Kenneth Cole bears his 'sole'

Kenneth Cole is more than a fashion designer - he is an innovator and philanthropist devoted to helping the community that has supported his business for the past 20 years. Cole spent the day in D.C. Thursday, promoting his first book, "Footnotes," published by Simon & Schuster, which celebrates 20 years since the launch of Kenneth Cole Productions. Cole lectured at Georgetown and Howard universities, and held book signings at Borders on K Street and at his Georgetown store. The book logs childhood memories, struggles and triumphs in the fashion business, as well as overcoming tragedies.

During an interview, Kenneth Cole said that if he could capture the message of his book in one phrase, he would have to use the subtitle of "Footnotes": "What you stand for is more important than what you stand in." This appears to be the designer's motto, as Cole has shown immense interest in donating to charity, promoting safe sex and motivating people to be interested in politics. Due to his popular, classic and functional clothing lines and catchy, socially aware advertising campaigns, Cole has watched his small company's worth evolve from $60 million to $250 million during the late 1990s and then exceed $1 billion in 2001.

But Cole is not content on just cashing in; in fact when asked what he was most proud of looking back at 20 years of his business, the designer said, "Well first, that I'm still around. I'm proud of the community component of our brand."

His famous one-liner ads and charity-driven messages have allowed Cole to build a strong brand reputation. "Have a heart, give a sole," an ad from 1998, explained that customers would receive 20 percent off the cost of a new pair of shoes if they donated an old pair. This donation supported H.E.L.P., a provider of homes, jobs and services to the homeless. Over the course of his campaigns, Cole has focused on issues such as gun control, homelessness, AIDS awareness, seatbelt safety and crime prevention.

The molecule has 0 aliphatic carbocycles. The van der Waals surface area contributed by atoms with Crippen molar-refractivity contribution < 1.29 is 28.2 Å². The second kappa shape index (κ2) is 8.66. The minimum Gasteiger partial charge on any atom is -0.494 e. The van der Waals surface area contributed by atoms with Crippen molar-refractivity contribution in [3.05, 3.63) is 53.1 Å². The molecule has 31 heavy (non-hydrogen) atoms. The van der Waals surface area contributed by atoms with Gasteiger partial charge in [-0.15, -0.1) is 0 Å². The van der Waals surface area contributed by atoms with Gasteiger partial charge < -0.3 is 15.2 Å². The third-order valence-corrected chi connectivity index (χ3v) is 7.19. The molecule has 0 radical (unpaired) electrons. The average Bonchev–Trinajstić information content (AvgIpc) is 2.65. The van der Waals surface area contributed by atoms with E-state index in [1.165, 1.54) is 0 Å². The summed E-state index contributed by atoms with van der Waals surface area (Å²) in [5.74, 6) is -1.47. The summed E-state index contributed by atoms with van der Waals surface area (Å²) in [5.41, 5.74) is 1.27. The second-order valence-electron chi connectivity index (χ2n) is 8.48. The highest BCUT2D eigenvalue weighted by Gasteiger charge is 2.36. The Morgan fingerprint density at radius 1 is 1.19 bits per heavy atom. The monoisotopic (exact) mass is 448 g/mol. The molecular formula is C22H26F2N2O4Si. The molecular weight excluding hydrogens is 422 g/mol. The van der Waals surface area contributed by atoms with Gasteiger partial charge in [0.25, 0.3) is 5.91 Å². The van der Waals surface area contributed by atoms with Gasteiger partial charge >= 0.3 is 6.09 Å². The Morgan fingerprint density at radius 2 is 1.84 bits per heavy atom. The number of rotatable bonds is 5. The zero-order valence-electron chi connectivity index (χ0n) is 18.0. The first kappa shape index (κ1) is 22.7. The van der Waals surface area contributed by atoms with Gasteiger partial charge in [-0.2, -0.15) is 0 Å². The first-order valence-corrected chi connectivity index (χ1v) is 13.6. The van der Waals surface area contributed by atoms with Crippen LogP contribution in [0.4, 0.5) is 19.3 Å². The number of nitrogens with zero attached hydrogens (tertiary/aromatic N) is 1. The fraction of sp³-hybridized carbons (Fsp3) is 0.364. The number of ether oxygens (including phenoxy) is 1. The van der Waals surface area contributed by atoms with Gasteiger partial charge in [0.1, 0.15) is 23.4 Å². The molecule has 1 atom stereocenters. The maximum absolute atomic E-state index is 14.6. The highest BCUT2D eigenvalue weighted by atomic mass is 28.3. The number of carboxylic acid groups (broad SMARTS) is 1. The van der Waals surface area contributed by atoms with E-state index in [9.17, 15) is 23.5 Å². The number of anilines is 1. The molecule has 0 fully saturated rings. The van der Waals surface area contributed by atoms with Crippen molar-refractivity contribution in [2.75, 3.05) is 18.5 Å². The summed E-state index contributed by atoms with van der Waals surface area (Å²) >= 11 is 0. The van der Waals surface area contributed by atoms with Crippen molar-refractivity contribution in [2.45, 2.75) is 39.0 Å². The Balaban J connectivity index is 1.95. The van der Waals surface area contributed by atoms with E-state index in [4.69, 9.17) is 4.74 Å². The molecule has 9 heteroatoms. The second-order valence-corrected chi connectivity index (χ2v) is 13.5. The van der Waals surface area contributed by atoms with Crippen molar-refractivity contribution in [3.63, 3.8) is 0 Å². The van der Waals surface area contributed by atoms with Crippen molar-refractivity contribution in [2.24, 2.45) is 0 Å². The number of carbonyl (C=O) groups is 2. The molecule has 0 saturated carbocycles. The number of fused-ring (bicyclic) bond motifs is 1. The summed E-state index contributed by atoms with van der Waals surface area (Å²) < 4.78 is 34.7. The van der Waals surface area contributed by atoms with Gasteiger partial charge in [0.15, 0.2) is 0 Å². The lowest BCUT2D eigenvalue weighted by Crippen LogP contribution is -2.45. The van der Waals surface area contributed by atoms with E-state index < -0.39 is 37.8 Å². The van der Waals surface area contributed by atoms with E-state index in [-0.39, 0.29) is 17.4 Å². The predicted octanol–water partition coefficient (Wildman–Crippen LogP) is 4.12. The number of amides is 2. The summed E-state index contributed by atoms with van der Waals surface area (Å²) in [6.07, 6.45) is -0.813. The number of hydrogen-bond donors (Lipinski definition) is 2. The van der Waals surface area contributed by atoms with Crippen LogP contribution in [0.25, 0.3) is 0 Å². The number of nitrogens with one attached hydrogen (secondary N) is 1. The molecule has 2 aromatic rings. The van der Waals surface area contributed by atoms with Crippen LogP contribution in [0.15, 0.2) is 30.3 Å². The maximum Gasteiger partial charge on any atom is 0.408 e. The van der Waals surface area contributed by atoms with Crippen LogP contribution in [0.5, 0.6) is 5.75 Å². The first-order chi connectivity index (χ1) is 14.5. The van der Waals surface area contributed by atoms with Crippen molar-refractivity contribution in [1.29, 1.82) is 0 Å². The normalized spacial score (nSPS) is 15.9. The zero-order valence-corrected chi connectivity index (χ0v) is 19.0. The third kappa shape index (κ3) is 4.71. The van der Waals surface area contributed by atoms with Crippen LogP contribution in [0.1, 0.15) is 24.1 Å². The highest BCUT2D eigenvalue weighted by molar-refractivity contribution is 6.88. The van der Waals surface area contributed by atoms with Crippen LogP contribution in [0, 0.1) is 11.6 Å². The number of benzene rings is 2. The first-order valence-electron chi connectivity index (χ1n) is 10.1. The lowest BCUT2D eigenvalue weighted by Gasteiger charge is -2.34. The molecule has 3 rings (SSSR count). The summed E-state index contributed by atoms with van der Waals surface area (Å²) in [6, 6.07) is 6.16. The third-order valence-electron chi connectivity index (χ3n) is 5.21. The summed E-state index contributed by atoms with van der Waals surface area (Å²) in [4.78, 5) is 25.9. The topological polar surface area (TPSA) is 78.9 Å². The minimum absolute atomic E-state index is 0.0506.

"Think Negative," and "Wear a rubber sole" were two of the numerous ads that hit national billboards and much of printed media, in an effort to promote safe sex and to create awareness for AIDS. Cole has donated profits to AmFAR, the American Foundation to AIDS Research, Mentoring USA, which offers a one-on-one mentorship program to young children in domestic violence shelters and Rock the Vote, an organization that empowers people to change the world by voting.

His ads' emotionally charged one-liners have become Cole's medium for advertising success. Aside from the social-awareness ads, the one-liners almost all have play-on words and puns attached to their inherent consumer push. The internet ad "Hit on us all night long.," and an image of a mannequinne's arms and legs in "We considered using models, but they ended up being an arm and a leg," prove that humor can go a long way in brand marketing.

Cole is still an integral part in the creative one-liner concepts and considers it the most effective method for his advertising, paralleling his brief use of text to the simplistic visual communication of the fashion industry.

"It's about saying as much as possible in just a few words," said Cole. "That's what fashion is"

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